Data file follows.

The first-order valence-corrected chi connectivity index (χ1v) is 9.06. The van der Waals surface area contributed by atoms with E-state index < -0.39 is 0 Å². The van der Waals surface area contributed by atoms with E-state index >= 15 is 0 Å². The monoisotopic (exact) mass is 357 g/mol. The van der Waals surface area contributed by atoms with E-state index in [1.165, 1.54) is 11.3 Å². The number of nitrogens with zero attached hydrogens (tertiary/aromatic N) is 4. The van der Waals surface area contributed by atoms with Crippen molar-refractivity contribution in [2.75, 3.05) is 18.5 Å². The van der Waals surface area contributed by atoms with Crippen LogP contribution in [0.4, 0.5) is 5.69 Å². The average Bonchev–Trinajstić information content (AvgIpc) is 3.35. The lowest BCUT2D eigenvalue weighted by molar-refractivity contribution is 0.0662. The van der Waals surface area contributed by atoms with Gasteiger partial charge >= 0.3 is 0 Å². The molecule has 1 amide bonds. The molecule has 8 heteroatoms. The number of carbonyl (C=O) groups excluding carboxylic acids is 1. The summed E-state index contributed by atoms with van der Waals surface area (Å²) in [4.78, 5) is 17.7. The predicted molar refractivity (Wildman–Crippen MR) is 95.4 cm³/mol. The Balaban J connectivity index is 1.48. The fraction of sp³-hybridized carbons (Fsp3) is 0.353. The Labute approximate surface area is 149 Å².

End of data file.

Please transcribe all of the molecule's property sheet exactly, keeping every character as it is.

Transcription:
The first-order valence-corrected chi connectivity index (χ1v) is 9.06. The van der Waals surface area contributed by atoms with E-state index < -0.39 is 0 Å². The van der Waals surface area contributed by atoms with E-state index >= 15 is 0 Å². The monoisotopic (exact) mass is 357 g/mol. The van der Waals surface area contributed by atoms with E-state index in [1.165, 1.54) is 11.3 Å². The number of nitrogens with zero attached hydrogens (tertiary/aromatic N) is 4. The van der Waals surface area contributed by atoms with Crippen molar-refractivity contribution in [2.75, 3.05) is 18.5 Å². The van der Waals surface area contributed by atoms with Crippen LogP contribution in [0.4, 0.5) is 5.69 Å². The average Bonchev–Trinajstić information content (AvgIpc) is 3.35. The lowest BCUT2D eigenvalue weighted by molar-refractivity contribution is 0.0662. The van der Waals surface area contributed by atoms with Gasteiger partial charge >= 0.3 is 0 Å². The molecule has 1 amide bonds. The molecule has 8 heteroatoms. The number of carbonyl (C=O) groups excluding carboxylic acids is 1. The summed E-state index contributed by atoms with van der Waals surface area (Å²) in [4.78, 5) is 17.7. The predicted molar refractivity (Wildman–Crippen MR) is 95.4 cm³/mol. The Balaban J connectivity index is 1.48. The fraction of sp³-hybridized carbons (Fsp3) is 0.353. The Labute approximate surface area is 149 Å².